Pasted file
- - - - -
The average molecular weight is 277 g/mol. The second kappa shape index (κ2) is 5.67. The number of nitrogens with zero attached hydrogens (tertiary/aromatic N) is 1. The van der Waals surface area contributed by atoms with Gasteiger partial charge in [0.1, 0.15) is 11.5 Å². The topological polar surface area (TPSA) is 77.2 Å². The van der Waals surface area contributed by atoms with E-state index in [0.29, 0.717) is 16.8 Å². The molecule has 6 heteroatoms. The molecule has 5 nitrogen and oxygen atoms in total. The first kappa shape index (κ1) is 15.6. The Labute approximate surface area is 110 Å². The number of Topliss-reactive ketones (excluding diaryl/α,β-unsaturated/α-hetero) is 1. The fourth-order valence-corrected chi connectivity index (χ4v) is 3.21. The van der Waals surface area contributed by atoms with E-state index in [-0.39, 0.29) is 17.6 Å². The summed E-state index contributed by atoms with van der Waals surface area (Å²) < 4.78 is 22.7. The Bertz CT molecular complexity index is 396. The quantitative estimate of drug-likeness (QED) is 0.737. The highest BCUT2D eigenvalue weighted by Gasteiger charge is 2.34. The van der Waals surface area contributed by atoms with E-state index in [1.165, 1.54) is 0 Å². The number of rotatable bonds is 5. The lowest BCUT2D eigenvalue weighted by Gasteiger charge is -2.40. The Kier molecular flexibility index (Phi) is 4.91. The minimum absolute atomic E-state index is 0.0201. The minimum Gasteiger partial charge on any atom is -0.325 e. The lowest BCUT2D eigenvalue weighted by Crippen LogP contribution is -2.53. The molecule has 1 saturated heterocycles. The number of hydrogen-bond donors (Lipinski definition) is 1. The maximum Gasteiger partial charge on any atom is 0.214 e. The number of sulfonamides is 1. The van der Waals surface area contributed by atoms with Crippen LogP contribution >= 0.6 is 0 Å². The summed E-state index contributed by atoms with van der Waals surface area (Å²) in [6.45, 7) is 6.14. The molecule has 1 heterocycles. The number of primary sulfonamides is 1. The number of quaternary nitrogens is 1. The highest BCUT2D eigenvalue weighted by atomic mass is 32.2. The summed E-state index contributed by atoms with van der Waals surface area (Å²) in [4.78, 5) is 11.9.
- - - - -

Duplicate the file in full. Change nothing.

The average molecular weight is 277 g/mol. The second kappa shape index (κ2) is 5.67. The number of nitrogens with zero attached hydrogens (tertiary/aromatic N) is 1. The van der Waals surface area contributed by atoms with Gasteiger partial charge in [0.1, 0.15) is 11.5 Å². The topological polar surface area (TPSA) is 77.2 Å². The van der Waals surface area contributed by atoms with E-state index in [0.29, 0.717) is 16.8 Å². The molecule has 6 heteroatoms. The molecule has 5 nitrogen and oxygen atoms in total. The first kappa shape index (κ1) is 15.6. The Labute approximate surface area is 110 Å². The number of Topliss-reactive ketones (excluding diaryl/α,β-unsaturated/α-hetero) is 1. The fourth-order valence-corrected chi connectivity index (χ4v) is 3.21. The van der Waals surface area contributed by atoms with E-state index in [-0.39, 0.29) is 17.6 Å². The summed E-state index contributed by atoms with van der Waals surface area (Å²) < 4.78 is 22.7. The Bertz CT molecular complexity index is 396. The quantitative estimate of drug-likeness (QED) is 0.737. The highest BCUT2D eigenvalue weighted by Gasteiger charge is 2.34. The van der Waals surface area contributed by atoms with E-state index in [1.165, 1.54) is 0 Å². The number of rotatable bonds is 5. The lowest BCUT2D eigenvalue weighted by Gasteiger charge is -2.40. The Kier molecular flexibility index (Phi) is 4.91. The minimum absolute atomic E-state index is 0.0201. The minimum Gasteiger partial charge on any atom is -0.325 e. The lowest BCUT2D eigenvalue weighted by Crippen LogP contribution is -2.53. The molecule has 1 saturated heterocycles. The number of hydrogen-bond donors (Lipinski definition) is 1. The maximum Gasteiger partial charge on any atom is 0.214 e. The number of sulfonamides is 1. The van der Waals surface area contributed by atoms with Crippen LogP contribution >= 0.6 is 0 Å². The summed E-state index contributed by atoms with van der Waals surface area (Å²) in [6.45, 7) is 6.14. The molecule has 1 heterocycles. The number of primary sulfonamides is 1. The number of quaternary nitrogens is 1. The highest BCUT2D eigenvalue weighted by atomic mass is 32.2. The summed E-state index contributed by atoms with van der Waals surface area (Å²) in [4.78, 5) is 11.9.